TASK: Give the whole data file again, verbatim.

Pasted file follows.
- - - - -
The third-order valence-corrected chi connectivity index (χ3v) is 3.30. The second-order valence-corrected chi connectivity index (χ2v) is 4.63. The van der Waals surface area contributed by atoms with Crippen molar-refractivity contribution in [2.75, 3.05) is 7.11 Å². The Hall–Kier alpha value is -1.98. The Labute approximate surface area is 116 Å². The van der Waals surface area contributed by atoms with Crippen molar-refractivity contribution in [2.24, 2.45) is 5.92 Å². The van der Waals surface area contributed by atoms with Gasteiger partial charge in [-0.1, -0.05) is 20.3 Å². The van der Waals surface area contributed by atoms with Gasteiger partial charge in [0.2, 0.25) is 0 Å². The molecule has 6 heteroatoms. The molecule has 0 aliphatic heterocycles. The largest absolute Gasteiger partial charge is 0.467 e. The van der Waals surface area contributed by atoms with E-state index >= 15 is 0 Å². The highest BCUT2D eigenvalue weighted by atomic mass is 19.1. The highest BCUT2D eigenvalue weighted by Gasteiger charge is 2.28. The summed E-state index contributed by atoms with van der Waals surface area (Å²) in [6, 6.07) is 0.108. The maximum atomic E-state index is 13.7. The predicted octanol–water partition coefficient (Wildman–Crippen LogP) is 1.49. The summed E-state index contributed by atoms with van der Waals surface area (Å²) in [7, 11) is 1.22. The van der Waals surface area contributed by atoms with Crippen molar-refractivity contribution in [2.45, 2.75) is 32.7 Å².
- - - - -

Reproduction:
The third-order valence-corrected chi connectivity index (χ3v) is 3.30. The second-order valence-corrected chi connectivity index (χ2v) is 4.63. The van der Waals surface area contributed by atoms with Crippen molar-refractivity contribution in [2.75, 3.05) is 7.11 Å². The Hall–Kier alpha value is -1.98. The Labute approximate surface area is 116 Å². The van der Waals surface area contributed by atoms with Crippen molar-refractivity contribution in [2.24, 2.45) is 5.92 Å². The van der Waals surface area contributed by atoms with Gasteiger partial charge in [-0.1, -0.05) is 20.3 Å². The van der Waals surface area contributed by atoms with Gasteiger partial charge in [0.2, 0.25) is 0 Å². The molecule has 6 heteroatoms. The molecule has 0 aliphatic heterocycles. The largest absolute Gasteiger partial charge is 0.467 e. The van der Waals surface area contributed by atoms with E-state index >= 15 is 0 Å². The highest BCUT2D eigenvalue weighted by atomic mass is 19.1. The highest BCUT2D eigenvalue weighted by Gasteiger charge is 2.28. The summed E-state index contributed by atoms with van der Waals surface area (Å²) in [6, 6.07) is 0.108. The maximum atomic E-state index is 13.7. The predicted octanol–water partition coefficient (Wildman–Crippen LogP) is 1.49. The summed E-state index contributed by atoms with van der Waals surface area (Å²) in [7, 11) is 1.22. The van der Waals surface area contributed by atoms with Crippen molar-refractivity contribution in [2.45, 2.75) is 32.7 Å².